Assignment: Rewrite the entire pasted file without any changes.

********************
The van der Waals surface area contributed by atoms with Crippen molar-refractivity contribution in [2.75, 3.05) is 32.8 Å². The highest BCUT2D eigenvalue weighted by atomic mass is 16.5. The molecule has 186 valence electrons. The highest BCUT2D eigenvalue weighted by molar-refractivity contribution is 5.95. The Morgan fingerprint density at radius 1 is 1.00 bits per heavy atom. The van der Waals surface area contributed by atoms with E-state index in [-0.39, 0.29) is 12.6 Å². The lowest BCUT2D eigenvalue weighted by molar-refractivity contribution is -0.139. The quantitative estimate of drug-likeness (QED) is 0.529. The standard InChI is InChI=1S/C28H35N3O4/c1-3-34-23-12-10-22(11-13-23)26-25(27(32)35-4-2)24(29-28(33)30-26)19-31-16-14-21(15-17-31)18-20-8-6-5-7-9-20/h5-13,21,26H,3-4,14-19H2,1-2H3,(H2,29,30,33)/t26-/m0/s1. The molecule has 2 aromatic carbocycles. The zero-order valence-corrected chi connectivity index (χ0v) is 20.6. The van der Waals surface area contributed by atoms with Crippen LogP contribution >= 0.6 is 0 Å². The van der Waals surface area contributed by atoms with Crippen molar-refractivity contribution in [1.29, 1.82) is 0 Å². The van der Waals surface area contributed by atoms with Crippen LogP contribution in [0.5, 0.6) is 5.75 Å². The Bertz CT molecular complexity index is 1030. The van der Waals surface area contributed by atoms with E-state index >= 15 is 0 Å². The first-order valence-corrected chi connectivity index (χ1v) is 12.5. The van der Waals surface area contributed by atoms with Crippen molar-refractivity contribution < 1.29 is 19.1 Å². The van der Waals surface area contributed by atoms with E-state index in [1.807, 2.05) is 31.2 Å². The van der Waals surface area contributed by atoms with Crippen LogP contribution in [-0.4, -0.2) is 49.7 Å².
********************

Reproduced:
The van der Waals surface area contributed by atoms with Crippen molar-refractivity contribution in [2.75, 3.05) is 32.8 Å². The highest BCUT2D eigenvalue weighted by atomic mass is 16.5. The molecule has 186 valence electrons. The highest BCUT2D eigenvalue weighted by molar-refractivity contribution is 5.95. The Morgan fingerprint density at radius 1 is 1.00 bits per heavy atom. The van der Waals surface area contributed by atoms with E-state index in [-0.39, 0.29) is 12.6 Å². The lowest BCUT2D eigenvalue weighted by molar-refractivity contribution is -0.139. The quantitative estimate of drug-likeness (QED) is 0.529. The standard InChI is InChI=1S/C28H35N3O4/c1-3-34-23-12-10-22(11-13-23)26-25(27(32)35-4-2)24(29-28(33)30-26)19-31-16-14-21(15-17-31)18-20-8-6-5-7-9-20/h5-13,21,26H,3-4,14-19H2,1-2H3,(H2,29,30,33)/t26-/m0/s1. The molecule has 2 aromatic carbocycles. The zero-order valence-corrected chi connectivity index (χ0v) is 20.6. The van der Waals surface area contributed by atoms with Crippen LogP contribution >= 0.6 is 0 Å². The van der Waals surface area contributed by atoms with Crippen molar-refractivity contribution in [1.29, 1.82) is 0 Å². The van der Waals surface area contributed by atoms with Crippen LogP contribution in [0.5, 0.6) is 5.75 Å². The Bertz CT molecular complexity index is 1030. The van der Waals surface area contributed by atoms with E-state index >= 15 is 0 Å². The first-order valence-corrected chi connectivity index (χ1v) is 12.5. The van der Waals surface area contributed by atoms with Crippen molar-refractivity contribution < 1.29 is 19.1 Å². The van der Waals surface area contributed by atoms with E-state index in [1.807, 2.05) is 31.2 Å². The van der Waals surface area contributed by atoms with Crippen LogP contribution in [-0.4, -0.2) is 49.7 Å².